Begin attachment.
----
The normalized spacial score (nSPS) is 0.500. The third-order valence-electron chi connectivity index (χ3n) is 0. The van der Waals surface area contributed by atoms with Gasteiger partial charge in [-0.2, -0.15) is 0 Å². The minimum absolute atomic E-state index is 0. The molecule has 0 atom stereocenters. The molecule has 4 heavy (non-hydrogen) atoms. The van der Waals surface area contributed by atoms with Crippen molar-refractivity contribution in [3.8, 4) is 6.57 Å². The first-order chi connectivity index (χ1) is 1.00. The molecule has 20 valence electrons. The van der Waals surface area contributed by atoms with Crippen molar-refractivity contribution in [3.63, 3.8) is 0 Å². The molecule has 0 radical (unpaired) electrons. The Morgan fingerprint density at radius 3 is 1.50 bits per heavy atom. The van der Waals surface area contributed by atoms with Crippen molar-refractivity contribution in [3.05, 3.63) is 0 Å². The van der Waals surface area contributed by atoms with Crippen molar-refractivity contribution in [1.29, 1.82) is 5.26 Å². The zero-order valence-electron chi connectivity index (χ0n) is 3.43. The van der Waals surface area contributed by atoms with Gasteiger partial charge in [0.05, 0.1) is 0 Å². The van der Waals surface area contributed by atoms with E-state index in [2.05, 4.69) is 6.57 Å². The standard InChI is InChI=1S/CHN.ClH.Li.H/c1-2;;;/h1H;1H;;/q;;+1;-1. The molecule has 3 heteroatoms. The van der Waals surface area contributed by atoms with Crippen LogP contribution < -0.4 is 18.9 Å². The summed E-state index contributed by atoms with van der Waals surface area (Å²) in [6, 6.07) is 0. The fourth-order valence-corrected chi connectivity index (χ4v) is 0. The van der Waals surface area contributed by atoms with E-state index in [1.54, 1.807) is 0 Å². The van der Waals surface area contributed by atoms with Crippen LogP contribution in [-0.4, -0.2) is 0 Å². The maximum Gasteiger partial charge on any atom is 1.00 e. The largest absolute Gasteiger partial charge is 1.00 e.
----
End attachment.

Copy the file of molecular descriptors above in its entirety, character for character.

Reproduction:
The normalized spacial score (nSPS) is 0.500. The third-order valence-electron chi connectivity index (χ3n) is 0. The van der Waals surface area contributed by atoms with Gasteiger partial charge in [-0.2, -0.15) is 0 Å². The minimum absolute atomic E-state index is 0. The molecule has 0 atom stereocenters. The molecule has 4 heavy (non-hydrogen) atoms. The van der Waals surface area contributed by atoms with Crippen molar-refractivity contribution in [3.8, 4) is 6.57 Å². The first-order chi connectivity index (χ1) is 1.00. The molecule has 20 valence electrons. The van der Waals surface area contributed by atoms with Crippen molar-refractivity contribution in [3.63, 3.8) is 0 Å². The molecule has 0 radical (unpaired) electrons. The Morgan fingerprint density at radius 3 is 1.50 bits per heavy atom. The van der Waals surface area contributed by atoms with Crippen molar-refractivity contribution in [3.05, 3.63) is 0 Å². The van der Waals surface area contributed by atoms with Crippen molar-refractivity contribution in [1.29, 1.82) is 5.26 Å². The zero-order valence-electron chi connectivity index (χ0n) is 3.43. The van der Waals surface area contributed by atoms with Gasteiger partial charge in [0.05, 0.1) is 0 Å². The van der Waals surface area contributed by atoms with E-state index in [2.05, 4.69) is 6.57 Å². The standard InChI is InChI=1S/CHN.ClH.Li.H/c1-2;;;/h1H;1H;;/q;;+1;-1. The molecule has 3 heteroatoms. The van der Waals surface area contributed by atoms with Crippen LogP contribution < -0.4 is 18.9 Å². The summed E-state index contributed by atoms with van der Waals surface area (Å²) in [6, 6.07) is 0. The fourth-order valence-corrected chi connectivity index (χ4v) is 0. The van der Waals surface area contributed by atoms with E-state index in [1.54, 1.807) is 0 Å². The van der Waals surface area contributed by atoms with Crippen LogP contribution in [-0.4, -0.2) is 0 Å². The maximum Gasteiger partial charge on any atom is 1.00 e. The largest absolute Gasteiger partial charge is 1.00 e.